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Iranian Tah-Chin Morgh
The Participant Observer Recipe of the Month is Iranian Tah-Chin Morgh. Made from relatively simple ingredients, this rice and chicken timbale has a golden crispy crust and a great blend of ingredients that will delight your dinner guests.


Tah-Chin (Also: Tah chin, Tahchin, Persian: ته چین‎) is an Iranian rice cake (or timbale) made out of rice, meat (chicken is common), yogurt, eggs and plenty of saffron. The yogurt and egg yolks make a custard that makes the dish firm. Due it is deliciousness and beautiful shape, Tah-Chin is one of the best Iranian dishes for formal feast. Iranians love rice and love to layer it with different types of vegetables and meat. "Tah" is a Farsi word for bottom and "chin" is the root word for "chidan", which means putting things in order, arranging, and in this case, layering. I think that the tastiest part of this dish is the crispy bottom layer, which is called Tah Dig. In fact, it is typical in restaurants to be served just the Tah Dig, not the rice on top of it. There are different types of Tah-Chin including spinach, fish, and lamb, although chicken is the most popular. Either white meat or dark meat can be used. Tah-chin is often served with plain yogurt, salad Shirazi, or torshi. This dish uses long-grain basmati rice, which is now widely available. Tah-Chin is built in layers. It has relatively simple ingredients but requires a bit of time (well over an hour) for all the cooking stages. The final stages are cooked in a slope-sided round saucepan of approximately three quarts. After the Tah-Chin is cooked, it is inverted onto a serving plate revealing a crunchy golden top. To save some money, purchase the saffron at Trader Joe's, a Middle-eastern or Indian grocery.


  • 2 chicken breasts or 1 pound of boneless chicken (dark meat).
  • 1 large onion, thinly sliced
  • 2 cups thick full-fat yogurt
  • 2 egg yolks
  • 1/2 teaspoon saffron threads
  • 3 cups basmati rice
  • 1/2 cup Zereshk (Dried Barberries)
  • 1/2 cup shelled unsalted pistacios (optional)
  • Cooking oil
  • 1 teaspoon of sugar
  • salt & pepper to taste


  1. Place chicken, chopped onion and a teaspoon of salt in a saucepan and fill with enough water to just cover the ingredients.
  2. Bring saucepan to a boil, then lower to a simmer for 30 minutes until chicken is fully cooked.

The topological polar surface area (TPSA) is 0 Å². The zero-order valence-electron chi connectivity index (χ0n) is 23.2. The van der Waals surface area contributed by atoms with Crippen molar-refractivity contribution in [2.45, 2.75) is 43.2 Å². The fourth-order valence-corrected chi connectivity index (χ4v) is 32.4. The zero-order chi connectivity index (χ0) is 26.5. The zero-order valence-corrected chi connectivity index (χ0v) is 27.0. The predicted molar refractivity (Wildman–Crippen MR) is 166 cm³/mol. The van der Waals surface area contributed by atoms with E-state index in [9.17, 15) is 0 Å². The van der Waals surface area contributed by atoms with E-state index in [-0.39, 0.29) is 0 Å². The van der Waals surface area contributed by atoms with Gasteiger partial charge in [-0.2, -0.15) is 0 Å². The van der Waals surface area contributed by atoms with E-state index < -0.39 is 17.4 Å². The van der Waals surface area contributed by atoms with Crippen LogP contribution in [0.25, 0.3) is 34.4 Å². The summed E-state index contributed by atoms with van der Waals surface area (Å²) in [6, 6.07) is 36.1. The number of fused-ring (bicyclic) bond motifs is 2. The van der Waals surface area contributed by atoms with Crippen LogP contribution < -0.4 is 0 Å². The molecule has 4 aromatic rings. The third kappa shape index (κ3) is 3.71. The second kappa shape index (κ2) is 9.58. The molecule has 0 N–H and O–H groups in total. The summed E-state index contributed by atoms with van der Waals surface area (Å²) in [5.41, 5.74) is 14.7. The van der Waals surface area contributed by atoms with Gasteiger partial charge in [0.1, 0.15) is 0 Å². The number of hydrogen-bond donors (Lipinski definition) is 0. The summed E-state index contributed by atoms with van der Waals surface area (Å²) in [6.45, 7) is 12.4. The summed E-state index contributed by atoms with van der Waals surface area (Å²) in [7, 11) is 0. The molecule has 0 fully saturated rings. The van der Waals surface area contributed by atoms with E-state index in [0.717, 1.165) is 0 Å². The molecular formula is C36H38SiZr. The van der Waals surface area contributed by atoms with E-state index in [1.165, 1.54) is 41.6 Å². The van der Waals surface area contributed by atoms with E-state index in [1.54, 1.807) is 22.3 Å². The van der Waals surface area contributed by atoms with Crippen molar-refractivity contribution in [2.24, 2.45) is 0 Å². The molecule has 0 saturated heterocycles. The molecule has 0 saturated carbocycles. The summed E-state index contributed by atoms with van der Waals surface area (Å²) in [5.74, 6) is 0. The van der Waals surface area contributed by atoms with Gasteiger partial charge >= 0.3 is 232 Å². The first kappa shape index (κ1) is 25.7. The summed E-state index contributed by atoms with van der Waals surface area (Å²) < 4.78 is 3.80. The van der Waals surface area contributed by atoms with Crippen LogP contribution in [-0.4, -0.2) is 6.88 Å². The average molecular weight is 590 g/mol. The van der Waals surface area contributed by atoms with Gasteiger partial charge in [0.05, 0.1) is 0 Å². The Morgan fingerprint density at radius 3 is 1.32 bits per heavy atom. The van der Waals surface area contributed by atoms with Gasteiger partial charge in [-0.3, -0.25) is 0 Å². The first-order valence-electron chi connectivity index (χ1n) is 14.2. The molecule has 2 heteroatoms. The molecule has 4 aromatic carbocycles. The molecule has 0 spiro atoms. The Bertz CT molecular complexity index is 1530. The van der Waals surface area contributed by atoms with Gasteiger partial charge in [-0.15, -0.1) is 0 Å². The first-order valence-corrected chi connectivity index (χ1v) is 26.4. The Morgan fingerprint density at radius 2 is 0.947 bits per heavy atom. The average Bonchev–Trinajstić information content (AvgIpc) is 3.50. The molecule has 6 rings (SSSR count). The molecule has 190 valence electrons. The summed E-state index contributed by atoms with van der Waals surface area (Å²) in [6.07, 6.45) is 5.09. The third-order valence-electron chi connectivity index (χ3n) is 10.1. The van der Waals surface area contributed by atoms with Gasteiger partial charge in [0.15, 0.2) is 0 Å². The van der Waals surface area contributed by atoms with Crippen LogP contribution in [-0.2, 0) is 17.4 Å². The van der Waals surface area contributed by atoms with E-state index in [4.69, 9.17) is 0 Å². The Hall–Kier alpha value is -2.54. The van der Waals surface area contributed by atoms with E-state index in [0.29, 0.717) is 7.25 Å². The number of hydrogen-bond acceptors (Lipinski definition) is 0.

3. Soak saffron threads in a half cup of very hot water.
  4. In a large mixing bowl, beat the yogurt until it is smooth.
  5. Add the egg yolks, cooked onion, saffron, salt, pepper to the yogurt and mix well.
  6. After the chicken is cooked, remove it from the pot and set it aside to cool.
  7. In a large pot, cook 3 cups of Basmati rice in 6 cups of water for about 10 minutes. The rice should not be fully cooked at this point. Many people soak Basmati for a half hour or longer before cooking. This makes the rice fluffier.
  8. Add 2 cups of the partially cooked rice (you will use the remainder of the rice later) to the yogurt mixture and blend well.
  9. When the chicken is cool enough, shred it, but not too finely.
  10. Ladle 2/3 of the rice and yogurt mix into the sauce pan, flatten with a wooden spoon.
  11. Layer chicken pieces evenly on top of the rice.
  12. Cover this layer with a layer of rice. Smooth and flatten with a spoon.
  13. Cover the rice with another layer of the youghurt/rice mixture. Smooth and flatten with a spoon.
  14. Repeat steps 11 through 13 until all the ingredients have been used.
  15. Place the pot on medium-high heat.
  16. When steam starts to emerge, set the heat to low, cover and cook for one hour. The goal is to get the lower part of the dish to a nice brown color and form a crust without burning it.
  17. When fully cooked, let the Tar-chin cool for a few minutes so that it it easier to remove from the pan.
  18. Place a large round serving platter on the top of the pan. Gently flip the pot over the plate to separate the Tah-chin from the pan.
  19. Finally, decorate your Tah-chin with Zereshk (dried Barberries). Gently fry the Zereshk in a little oil with a teaspoon of sugar and pinch of saffron. Fry for about 1 minute but Zereshk burns very easily so be careful! Cooks also frequently decorate Tah-chin with shelled pistacios, which look nice and taste great with the barberries. You can purchase both Zereshk and pistacios at the Balboa International Market.

Befarma'id! بفرماييد (Bon Appetite in Farsi)

Recipe and photo by: Tayebe Aghaei
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